Experts Gather at Inaugural Michigan Obesity Summit to Address the Obesity Public Health Crisis

By: Debbie Reinheimer

Surgeons wear gowns, masks in preparation for operation

The United States has an obesity problem, and it’s costing more than a trillion dollars in direct and indirect medical costs. In Michigan, which has one of the highest obesity rates in the nation, 36% of adults and 17% of children are obese. If the trend continues, about half of the population will be obese by 2030.

On September 23, about 375 primary care physicians, bariatric surgeons and other allied health professionals from across Michigan gathered at the first Obesity Summit to discuss how to improve obesity care statewide.

Sponsored by Blue Cross and Blue Care Network and led by the Michigan Bariatric Surgery Collaborative (MBSC), participants spent the day learning about obesity as a chronic, complex disease; the economic burden of obesity; disparities in obesity; and the clinical causes and indications of obesity.

“Obesity is a public health crisis that impacts millions of patients across the country. Michiganders are not immune from the multitude of medical problems associated with obesity. Recognizing there are many options to combat this chronic disease, we were excited to convene medical professionals across the entire continuum of obesity care at the summit,” said Amir Ghaferi, M.D., director of the MBSC and the Moses Gunn, MD Professor of Surgery at the University of Michigan. “We addressed the urgency of the problem and provided a comprehensive toolkit of options to collectively and collaboratively improve the health and well-being of our patients.”

Presenters also shared best practices for better identifying risk and managing the disease.  For example, speakers addressed the need for a multidisciplinary system to manage obesity care – a system that includes social, educational and governmental resources in addition to a full spectrum of clinical support.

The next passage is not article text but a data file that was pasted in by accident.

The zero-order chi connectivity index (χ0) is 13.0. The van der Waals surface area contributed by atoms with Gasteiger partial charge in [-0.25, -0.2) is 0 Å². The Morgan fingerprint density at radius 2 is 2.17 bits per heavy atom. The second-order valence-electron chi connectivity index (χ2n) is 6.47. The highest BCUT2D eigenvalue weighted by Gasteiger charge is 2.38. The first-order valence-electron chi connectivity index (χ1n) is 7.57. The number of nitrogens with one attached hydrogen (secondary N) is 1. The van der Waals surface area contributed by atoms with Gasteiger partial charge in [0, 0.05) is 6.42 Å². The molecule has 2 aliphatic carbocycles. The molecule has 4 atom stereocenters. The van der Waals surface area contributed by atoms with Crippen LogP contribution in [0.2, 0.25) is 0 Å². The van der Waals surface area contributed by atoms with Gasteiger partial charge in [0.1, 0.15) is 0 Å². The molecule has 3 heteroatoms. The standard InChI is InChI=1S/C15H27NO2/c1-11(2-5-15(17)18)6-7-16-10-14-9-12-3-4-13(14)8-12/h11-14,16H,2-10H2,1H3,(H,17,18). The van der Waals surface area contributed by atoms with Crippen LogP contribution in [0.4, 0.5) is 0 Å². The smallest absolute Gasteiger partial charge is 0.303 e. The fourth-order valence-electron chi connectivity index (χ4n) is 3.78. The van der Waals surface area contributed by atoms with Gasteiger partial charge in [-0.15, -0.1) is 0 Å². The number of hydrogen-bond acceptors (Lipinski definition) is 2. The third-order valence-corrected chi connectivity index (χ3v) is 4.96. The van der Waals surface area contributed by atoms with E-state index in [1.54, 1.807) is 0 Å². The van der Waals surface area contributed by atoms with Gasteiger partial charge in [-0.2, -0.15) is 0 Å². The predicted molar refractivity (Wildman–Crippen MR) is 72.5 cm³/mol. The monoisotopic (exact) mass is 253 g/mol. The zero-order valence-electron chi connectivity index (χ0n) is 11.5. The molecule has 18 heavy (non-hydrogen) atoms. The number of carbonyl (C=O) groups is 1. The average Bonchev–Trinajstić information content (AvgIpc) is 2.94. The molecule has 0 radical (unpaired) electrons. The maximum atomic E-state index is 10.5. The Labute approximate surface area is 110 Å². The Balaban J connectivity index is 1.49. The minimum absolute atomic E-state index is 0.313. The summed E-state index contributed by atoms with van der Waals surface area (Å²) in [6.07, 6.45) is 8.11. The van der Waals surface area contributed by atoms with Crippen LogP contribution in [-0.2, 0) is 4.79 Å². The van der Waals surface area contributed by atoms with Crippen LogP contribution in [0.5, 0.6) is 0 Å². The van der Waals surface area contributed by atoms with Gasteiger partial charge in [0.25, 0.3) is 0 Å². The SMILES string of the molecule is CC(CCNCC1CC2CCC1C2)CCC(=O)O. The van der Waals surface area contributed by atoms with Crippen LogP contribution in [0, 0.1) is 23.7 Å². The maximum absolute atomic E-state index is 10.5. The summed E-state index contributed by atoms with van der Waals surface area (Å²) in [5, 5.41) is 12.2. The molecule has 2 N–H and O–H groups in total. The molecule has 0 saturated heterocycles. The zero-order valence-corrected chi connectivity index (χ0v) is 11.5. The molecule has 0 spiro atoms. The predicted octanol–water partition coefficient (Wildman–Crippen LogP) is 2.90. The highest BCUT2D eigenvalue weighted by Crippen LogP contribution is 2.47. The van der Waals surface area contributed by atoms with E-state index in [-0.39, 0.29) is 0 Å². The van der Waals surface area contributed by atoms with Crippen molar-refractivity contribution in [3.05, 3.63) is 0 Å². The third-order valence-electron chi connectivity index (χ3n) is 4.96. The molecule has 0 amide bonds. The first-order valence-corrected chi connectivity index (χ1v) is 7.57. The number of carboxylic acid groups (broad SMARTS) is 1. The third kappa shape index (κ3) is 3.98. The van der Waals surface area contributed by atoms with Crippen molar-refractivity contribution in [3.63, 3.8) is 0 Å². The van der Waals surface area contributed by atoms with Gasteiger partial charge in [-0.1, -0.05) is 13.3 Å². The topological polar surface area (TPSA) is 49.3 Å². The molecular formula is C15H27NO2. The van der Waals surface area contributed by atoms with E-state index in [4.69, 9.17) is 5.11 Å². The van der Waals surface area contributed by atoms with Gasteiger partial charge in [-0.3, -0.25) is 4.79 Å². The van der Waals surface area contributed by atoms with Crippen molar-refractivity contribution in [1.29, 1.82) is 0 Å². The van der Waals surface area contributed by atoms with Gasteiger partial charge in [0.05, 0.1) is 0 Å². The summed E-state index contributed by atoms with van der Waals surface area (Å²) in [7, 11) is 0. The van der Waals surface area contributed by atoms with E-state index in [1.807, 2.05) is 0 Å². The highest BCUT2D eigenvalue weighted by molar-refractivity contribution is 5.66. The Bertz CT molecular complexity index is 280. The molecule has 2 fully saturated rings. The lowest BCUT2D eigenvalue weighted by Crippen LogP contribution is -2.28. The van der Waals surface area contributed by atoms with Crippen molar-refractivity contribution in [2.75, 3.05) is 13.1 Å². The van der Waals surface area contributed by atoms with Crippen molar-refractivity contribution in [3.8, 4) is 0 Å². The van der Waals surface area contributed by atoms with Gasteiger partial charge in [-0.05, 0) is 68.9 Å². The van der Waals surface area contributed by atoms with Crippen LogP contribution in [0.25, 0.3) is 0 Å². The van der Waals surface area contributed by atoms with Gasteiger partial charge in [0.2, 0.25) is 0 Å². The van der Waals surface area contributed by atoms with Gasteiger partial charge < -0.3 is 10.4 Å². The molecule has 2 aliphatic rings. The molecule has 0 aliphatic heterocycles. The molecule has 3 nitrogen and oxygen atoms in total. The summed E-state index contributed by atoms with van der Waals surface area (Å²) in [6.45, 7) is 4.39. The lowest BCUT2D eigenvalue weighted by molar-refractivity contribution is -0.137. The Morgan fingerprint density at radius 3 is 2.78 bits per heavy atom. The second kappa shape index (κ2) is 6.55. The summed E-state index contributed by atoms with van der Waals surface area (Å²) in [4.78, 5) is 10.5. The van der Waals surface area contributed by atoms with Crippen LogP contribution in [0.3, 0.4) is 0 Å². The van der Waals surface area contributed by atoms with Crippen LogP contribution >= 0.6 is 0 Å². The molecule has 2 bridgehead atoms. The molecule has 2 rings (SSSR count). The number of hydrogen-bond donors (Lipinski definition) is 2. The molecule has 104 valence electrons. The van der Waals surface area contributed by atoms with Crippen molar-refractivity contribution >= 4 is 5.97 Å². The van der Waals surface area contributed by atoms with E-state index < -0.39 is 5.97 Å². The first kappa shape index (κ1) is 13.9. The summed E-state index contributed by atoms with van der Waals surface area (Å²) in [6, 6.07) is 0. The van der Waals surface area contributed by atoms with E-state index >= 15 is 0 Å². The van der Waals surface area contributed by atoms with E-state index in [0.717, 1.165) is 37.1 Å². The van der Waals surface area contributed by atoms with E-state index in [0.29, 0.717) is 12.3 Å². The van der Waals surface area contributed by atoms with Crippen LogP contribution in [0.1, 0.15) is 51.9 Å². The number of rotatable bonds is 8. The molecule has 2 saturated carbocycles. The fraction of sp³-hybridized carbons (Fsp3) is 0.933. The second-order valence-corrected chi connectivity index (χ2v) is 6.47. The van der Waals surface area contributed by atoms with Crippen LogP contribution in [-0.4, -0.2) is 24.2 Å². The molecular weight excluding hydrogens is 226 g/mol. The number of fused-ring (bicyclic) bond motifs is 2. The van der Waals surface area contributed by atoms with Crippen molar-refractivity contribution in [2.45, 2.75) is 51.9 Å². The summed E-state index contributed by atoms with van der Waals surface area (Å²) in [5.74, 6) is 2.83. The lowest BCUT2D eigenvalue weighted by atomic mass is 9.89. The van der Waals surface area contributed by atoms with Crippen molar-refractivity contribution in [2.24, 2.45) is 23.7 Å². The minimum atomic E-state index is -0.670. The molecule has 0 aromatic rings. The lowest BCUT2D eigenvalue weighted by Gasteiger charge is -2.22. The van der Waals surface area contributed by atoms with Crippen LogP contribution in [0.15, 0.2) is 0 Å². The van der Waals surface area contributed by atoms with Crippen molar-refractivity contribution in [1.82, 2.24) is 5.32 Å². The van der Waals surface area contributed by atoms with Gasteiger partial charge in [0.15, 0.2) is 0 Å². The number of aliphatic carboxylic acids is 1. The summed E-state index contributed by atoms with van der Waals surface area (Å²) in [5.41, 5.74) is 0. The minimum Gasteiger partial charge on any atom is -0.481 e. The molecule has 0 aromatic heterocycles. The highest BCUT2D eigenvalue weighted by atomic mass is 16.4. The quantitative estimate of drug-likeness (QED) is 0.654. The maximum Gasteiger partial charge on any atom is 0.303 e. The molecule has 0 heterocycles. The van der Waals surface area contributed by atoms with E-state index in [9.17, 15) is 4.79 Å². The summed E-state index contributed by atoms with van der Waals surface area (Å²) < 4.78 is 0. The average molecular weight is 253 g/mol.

Presenters also discussed bariatric surgery as a management option, and specifically shared best practices learned from the MBSC for improving safety and preventing complications of bariatric surgery.

Over the 15+ years of the Michigan Bariatric Surgery Collaborative (MBSC), more than 100,000 procedures have been captured in the clinical registry.  In addition to the average weight loss – one year post surgery – of 78 lbs, the consortium is seeing a 69% improvement in their patients’ diabetes quality metrics and over 50% improvements in hypertension, hyperlipidemia (cholesterol), and sleep apnea quality metrics.

“We have a bariatric-specific registry that is rich with outcomes data, so we can be more precise when reporting these outcomes to our patients.  We’ve also developed free patient-facing tools, so patients can educate themselves about the benefits of surgery and prioritize their goals of care. For bariatric surgery programs, this is a game changer when it comes to personalizing a treatment plan just for them,” said Oliver Varban, M.D., presenter, MBSC associate director and a bariatric surgeon with Henry Ford Health. “

Other successes within the Michigan Bariatric Surgery Collaborative include:

  • A 60% reduction in mortality following bariatric surgery due to interventions initiated within the MBSC, such as the use of low molecular weight heparin to prevent blood clots and using peer video coaching to improve surgical skill.
  • A 66% reduction in post-surgery opioid prescribing, corresponding with a 48% reduction in new persistent opioid use 1 year after surgery.
  • Prevention of 1,400 patients readmitted to hospital after bariatric surgery.
  • A 38% decrease in the post-surgical death rate.

“The Michigan Bariatric Surgery Collaborative has developed and pioneered creative quality improvement initiatives that have significantly reduced complications following bariatric surgery in the state of Michigan,” said Arthur Carlin, M.D., chair of the MBSC executive committee and bariatric surgeon at Henry Ford Health. “Bariatric surgery is now just as safe as having your gallbladder removed.”

“Many of the best practices discovered in Michigan have influenced practice trends nationwide,” said Amy McKenzie, associate chief medical officer, Blue Cross Blue Shield of Michigan. “And together, we’ll continue our efforts to improve obesity care in Michigan and beyond, even better than before.”